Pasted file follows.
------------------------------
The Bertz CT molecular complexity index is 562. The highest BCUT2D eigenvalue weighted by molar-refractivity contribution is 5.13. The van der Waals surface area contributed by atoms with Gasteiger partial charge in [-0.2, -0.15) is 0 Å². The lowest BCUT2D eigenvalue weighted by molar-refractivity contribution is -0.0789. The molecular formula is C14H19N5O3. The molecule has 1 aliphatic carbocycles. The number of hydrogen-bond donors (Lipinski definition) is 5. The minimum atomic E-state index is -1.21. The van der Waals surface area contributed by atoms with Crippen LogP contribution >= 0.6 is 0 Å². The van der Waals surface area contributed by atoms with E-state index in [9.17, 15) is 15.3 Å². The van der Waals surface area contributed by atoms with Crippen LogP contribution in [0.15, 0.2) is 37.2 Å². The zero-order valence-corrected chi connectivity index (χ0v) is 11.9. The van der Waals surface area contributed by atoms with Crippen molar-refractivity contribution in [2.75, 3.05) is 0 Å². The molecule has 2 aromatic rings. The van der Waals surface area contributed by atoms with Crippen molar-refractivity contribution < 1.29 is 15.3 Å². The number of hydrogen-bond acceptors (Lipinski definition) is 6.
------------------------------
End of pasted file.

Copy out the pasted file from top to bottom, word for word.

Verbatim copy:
The Bertz CT molecular complexity index is 562. The highest BCUT2D eigenvalue weighted by molar-refractivity contribution is 5.13. The van der Waals surface area contributed by atoms with Gasteiger partial charge in [-0.2, -0.15) is 0 Å². The lowest BCUT2D eigenvalue weighted by molar-refractivity contribution is -0.0789. The molecular formula is C14H19N5O3. The molecule has 1 aliphatic carbocycles. The number of hydrogen-bond donors (Lipinski definition) is 5. The minimum atomic E-state index is -1.21. The van der Waals surface area contributed by atoms with Crippen LogP contribution >= 0.6 is 0 Å². The van der Waals surface area contributed by atoms with E-state index in [9.17, 15) is 15.3 Å². The van der Waals surface area contributed by atoms with Crippen LogP contribution in [0.15, 0.2) is 37.2 Å². The zero-order valence-corrected chi connectivity index (χ0v) is 11.9. The van der Waals surface area contributed by atoms with Crippen molar-refractivity contribution in [2.75, 3.05) is 0 Å². The molecule has 2 aromatic rings. The van der Waals surface area contributed by atoms with Crippen molar-refractivity contribution < 1.29 is 15.3 Å². The number of hydrogen-bond acceptors (Lipinski definition) is 6.